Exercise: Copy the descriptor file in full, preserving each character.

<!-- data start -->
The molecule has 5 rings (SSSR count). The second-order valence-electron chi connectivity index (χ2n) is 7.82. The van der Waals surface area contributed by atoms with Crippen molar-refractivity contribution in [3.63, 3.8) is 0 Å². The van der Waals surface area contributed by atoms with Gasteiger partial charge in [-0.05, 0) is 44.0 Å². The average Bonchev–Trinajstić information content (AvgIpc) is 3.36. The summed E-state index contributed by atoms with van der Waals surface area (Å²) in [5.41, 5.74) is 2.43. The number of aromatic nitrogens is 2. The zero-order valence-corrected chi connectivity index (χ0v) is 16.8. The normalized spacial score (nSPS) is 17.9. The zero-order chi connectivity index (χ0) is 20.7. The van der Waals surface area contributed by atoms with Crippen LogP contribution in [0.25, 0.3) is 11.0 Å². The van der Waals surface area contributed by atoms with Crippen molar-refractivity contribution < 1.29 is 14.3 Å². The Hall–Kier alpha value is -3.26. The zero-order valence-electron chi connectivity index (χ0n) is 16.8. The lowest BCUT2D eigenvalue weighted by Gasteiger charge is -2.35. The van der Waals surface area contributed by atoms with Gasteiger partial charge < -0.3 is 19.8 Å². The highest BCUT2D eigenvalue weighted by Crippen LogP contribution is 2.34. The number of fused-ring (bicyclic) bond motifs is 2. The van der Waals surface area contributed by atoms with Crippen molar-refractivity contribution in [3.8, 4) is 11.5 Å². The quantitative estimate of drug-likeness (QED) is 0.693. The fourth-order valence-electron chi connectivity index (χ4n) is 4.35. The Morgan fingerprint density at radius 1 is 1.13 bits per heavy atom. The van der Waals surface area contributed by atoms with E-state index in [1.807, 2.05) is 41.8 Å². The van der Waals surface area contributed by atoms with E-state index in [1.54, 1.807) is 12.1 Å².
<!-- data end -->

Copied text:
The molecule has 5 rings (SSSR count). The second-order valence-electron chi connectivity index (χ2n) is 7.82. The van der Waals surface area contributed by atoms with Crippen molar-refractivity contribution in [3.63, 3.8) is 0 Å². The van der Waals surface area contributed by atoms with Gasteiger partial charge in [-0.05, 0) is 44.0 Å². The average Bonchev–Trinajstić information content (AvgIpc) is 3.36. The summed E-state index contributed by atoms with van der Waals surface area (Å²) in [5.41, 5.74) is 2.43. The number of aromatic nitrogens is 2. The zero-order valence-corrected chi connectivity index (χ0v) is 16.8. The normalized spacial score (nSPS) is 17.9. The zero-order chi connectivity index (χ0) is 20.7. The van der Waals surface area contributed by atoms with Crippen LogP contribution in [0.25, 0.3) is 11.0 Å². The van der Waals surface area contributed by atoms with Crippen molar-refractivity contribution < 1.29 is 14.3 Å². The Hall–Kier alpha value is -3.26. The zero-order valence-electron chi connectivity index (χ0n) is 16.8. The lowest BCUT2D eigenvalue weighted by Gasteiger charge is -2.35. The van der Waals surface area contributed by atoms with Gasteiger partial charge < -0.3 is 19.8 Å². The highest BCUT2D eigenvalue weighted by Crippen LogP contribution is 2.34. The number of fused-ring (bicyclic) bond motifs is 2. The van der Waals surface area contributed by atoms with Crippen molar-refractivity contribution in [3.8, 4) is 11.5 Å². The quantitative estimate of drug-likeness (QED) is 0.693. The fourth-order valence-electron chi connectivity index (χ4n) is 4.35. The Morgan fingerprint density at radius 1 is 1.13 bits per heavy atom. The van der Waals surface area contributed by atoms with E-state index in [1.807, 2.05) is 41.8 Å². The van der Waals surface area contributed by atoms with E-state index in [1.54, 1.807) is 12.1 Å².